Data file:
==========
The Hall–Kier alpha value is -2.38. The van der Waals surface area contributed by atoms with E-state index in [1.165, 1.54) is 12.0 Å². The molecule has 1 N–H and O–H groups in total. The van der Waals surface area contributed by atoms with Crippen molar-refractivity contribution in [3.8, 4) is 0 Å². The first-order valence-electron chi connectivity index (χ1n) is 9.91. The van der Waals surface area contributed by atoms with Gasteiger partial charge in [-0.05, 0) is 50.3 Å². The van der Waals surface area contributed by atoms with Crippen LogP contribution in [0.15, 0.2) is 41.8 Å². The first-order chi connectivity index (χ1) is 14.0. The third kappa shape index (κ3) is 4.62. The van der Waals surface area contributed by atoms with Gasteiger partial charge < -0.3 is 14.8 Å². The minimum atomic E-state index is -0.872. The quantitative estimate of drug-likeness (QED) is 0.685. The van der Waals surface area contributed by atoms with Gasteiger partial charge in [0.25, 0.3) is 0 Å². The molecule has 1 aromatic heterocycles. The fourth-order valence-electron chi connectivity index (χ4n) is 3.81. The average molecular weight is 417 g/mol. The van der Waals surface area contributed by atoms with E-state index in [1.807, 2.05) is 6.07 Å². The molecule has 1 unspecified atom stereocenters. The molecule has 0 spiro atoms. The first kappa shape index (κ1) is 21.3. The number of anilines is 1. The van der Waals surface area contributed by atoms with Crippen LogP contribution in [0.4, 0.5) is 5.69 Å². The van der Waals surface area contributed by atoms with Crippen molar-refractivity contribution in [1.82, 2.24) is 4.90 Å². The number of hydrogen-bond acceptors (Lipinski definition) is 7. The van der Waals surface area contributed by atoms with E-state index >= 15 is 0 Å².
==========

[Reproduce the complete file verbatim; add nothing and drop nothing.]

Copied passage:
The Hall–Kier alpha value is -2.38. The van der Waals surface area contributed by atoms with E-state index in [1.165, 1.54) is 12.0 Å². The molecule has 1 N–H and O–H groups in total. The van der Waals surface area contributed by atoms with Crippen molar-refractivity contribution in [3.8, 4) is 0 Å². The first-order valence-electron chi connectivity index (χ1n) is 9.91. The van der Waals surface area contributed by atoms with Gasteiger partial charge in [-0.05, 0) is 50.3 Å². The van der Waals surface area contributed by atoms with Crippen LogP contribution in [0.15, 0.2) is 41.8 Å². The first-order chi connectivity index (χ1) is 14.0. The third kappa shape index (κ3) is 4.62. The van der Waals surface area contributed by atoms with Gasteiger partial charge < -0.3 is 14.8 Å². The minimum atomic E-state index is -0.872. The quantitative estimate of drug-likeness (QED) is 0.685. The van der Waals surface area contributed by atoms with Gasteiger partial charge in [0.25, 0.3) is 0 Å². The molecule has 1 aromatic heterocycles. The fourth-order valence-electron chi connectivity index (χ4n) is 3.81. The average molecular weight is 417 g/mol. The van der Waals surface area contributed by atoms with E-state index in [1.807, 2.05) is 6.07 Å². The molecule has 1 unspecified atom stereocenters. The molecule has 0 spiro atoms. The first kappa shape index (κ1) is 21.3. The number of anilines is 1. The van der Waals surface area contributed by atoms with Crippen LogP contribution in [0.4, 0.5) is 5.69 Å². The van der Waals surface area contributed by atoms with Crippen molar-refractivity contribution in [1.82, 2.24) is 4.90 Å². The number of hydrogen-bond acceptors (Lipinski definition) is 7. The van der Waals surface area contributed by atoms with E-state index >= 15 is 0 Å².